Goodreads helps you keep track of books you want to read.
Start by marking “Black And Blue” as Want to Read:
Black And Blue
Enlarge cover
Rate this book
Clear rating
Open Preview

Black And Blue

3.82 of 5 stars 3.82  ·  rating details  ·  54,584 ratings  ·  1,102 reviews
Fran Benedetto's husband beats her. So badly that she takes her son and runs away. Starting afresh in Florida under assumed names, Fran and Robert slowly rebuild their lives - until an accident at a fairground puts Fran into the public eye. Now, she must face up to her worst fear: that her husband will come after her. That he will never let her go.
Paperback, 264 pages
Published 2004 by Random House (first published 1998)
more details... edit details

Friend Reviews

To see what your friends thought of this book, please sign up.

Reader Q&A

To ask other readers questions about Black And Blue, please sign up.

Be the first to ask a question about Black And Blue

This book is not yet featured on Listopia. Add this book to your favorite list »

Community Reviews

(showing 1-30 of 3,000)
filter  |  sort: default (?)  |  rating details
May 18, 2010 ZaBeth rated it 5 of 5 stars  ·  review of another edition
Recommended to ZaBeth by: Books and Broads
If you have been lucky enough never to have been hit by a man, Anna Quindlen Black and Blue is written so that you can walk in a beaten woman’s shoes. No intelligent woman would ever stay with a man who hits her, right? But love does many things to a person and intelligence is usually the first thing that goes.

No one argues that love and lust of a woman, such as the beautiful Helen, which poets have written about for centuries, could launch a thousand ships. So why is it so amazing to think tha
I have to admit that I wasn't very surprised when I looked up this title on Internet Movie Database and saw that this book had been made into a movie. Nor was I surprised that it was a made for TV movie. And I'm going to take a wild shot in the dark and say it was specifically made for Lifetime... Television for Women. Because everything about this book kept bringing up that whispery woman's voice as the narrator. I kept hearing, "Anna Quindlen... A writer for women..." No joke.

But don't get me
Black and Blue is the story of a woman who flees an abusive relationship, taking her son and attempting to disappear into residential Florida, all the while waiting for her husband, a New York cop, to find and hurt her. The book is not Quindlen's best and while it is readable, and at less than 400 pages a manageable length, it feels like little more than a Lifetime "woman's" movie in novel form. I wouldn't recommend this book, especially in comparison to Quindlen's other work, although the lesso ...more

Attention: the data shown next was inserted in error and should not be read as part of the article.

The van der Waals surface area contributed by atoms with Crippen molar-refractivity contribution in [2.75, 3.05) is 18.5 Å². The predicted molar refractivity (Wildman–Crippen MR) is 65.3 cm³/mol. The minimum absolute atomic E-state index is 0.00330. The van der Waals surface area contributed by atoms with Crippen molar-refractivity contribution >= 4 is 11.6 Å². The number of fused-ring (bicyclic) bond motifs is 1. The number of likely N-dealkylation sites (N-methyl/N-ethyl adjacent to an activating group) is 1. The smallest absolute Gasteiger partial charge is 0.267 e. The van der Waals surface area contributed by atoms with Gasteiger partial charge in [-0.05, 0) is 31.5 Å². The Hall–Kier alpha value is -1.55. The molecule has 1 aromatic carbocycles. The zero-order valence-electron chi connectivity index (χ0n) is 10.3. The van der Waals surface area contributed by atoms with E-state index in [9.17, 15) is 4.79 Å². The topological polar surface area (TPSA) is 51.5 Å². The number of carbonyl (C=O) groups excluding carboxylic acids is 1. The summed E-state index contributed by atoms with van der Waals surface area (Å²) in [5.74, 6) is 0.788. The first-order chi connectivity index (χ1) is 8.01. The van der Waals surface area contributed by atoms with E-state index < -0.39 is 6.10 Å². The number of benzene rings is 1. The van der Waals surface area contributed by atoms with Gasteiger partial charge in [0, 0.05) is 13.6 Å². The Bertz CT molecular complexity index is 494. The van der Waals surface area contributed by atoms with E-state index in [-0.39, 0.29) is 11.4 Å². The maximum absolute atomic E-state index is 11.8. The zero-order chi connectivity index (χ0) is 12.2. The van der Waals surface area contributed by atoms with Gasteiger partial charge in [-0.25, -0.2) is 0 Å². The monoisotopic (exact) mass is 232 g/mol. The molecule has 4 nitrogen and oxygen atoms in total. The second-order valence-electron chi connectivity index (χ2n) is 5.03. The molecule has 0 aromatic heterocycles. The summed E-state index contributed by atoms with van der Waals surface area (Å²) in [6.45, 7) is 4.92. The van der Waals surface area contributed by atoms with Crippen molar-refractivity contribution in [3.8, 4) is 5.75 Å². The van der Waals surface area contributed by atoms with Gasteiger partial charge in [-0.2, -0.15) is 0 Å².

Susan Siraco
I first read this book when I was entering 9th grade, and it changed my life. This may have been because of my age, but for me, Fran was a woman who did what I had never realized you could do- she left a horrible situation to make her life better. This book still inspires me, still makes me cry, and still gives me hope that no matter how bad something may get, you still have the power to help yourself. I would recommend this book to anyone over 15!
I would not have picked up Black and Blue, with its proudly-displayed "Oprah's Book Club" emblem, had it not been a quarter at the annual neighborhood yard sale, but seeing as it was under a dollar, and was written by a journalist I admire, I thought I'd give it a whirl. Basic plot: smart woman in abusive relationship almost dies from a beating, and finally leaves with her son. She starts a new life, but it is clouded by the threat of her husband finding her. Quindlen creates a believeable world ...more
I love Oprah books, okay? I just do. I love dark, heavy depressing subjects. I always have, most likely always will. I love reading about betrayal and revenge and cheats and liars. So I enjoyed this one. I didn't love it; it was sometimes predictable and wasn't always well organized, but it kept me engaged and wanting to hear more, which is all I really ask of a book: ENTERTAIN ME. If they do more, that's fantastic. This one wasn't fantastic, but I still enjoyed it and wanted to find out what wo ...more
If you don't like wife beater books, then this one's not for you. Fran Benedetto begins her first person narrative while sitting on a bench waiting for further instructions from a woman who's helping her run away from her alcoholic and wildly abusive husband (with their 10-year-old-son in tow). The book follows her as she begins her new life, which in my opinion is much better than reading about her getting beaten all the time wondering why she won't leave. Good insight into the horrifying and ...more
This was not a cheery book, but spousal abuse is not a happy subject. Even though it took Fran a long time to finally break away from her husband, I admired her for being strong and doing what she needed to do for her son. The author did a good job of making me feel Fran/Beth's emotions. I read a few reviews where the readers didn't like the ending, because it wasn't happy. Even though the ending was hard to read and made me very sad, I appreciated that the author didn't end it the way a book li ...more
Mrs. Tongate
Page 71 "When I'd imagined marriage, when I was standing at the altar of St. Stannie's, I'd never imagined staring at the ceiling, the back of my hair matted with blood, willing my husband to get done and get off."

Page 72 "When we were dating, I thought it would stop when we were married. When we were married, I thought a baby would help. After the baby, I thought if we had another child he'd feel better. When Robert was 2, I couldn't leave because those were the formative years. When Rob
Taiyesha-Duchess of Indiana

Ever read a book that you almost felt like you didn't have a right to criticize?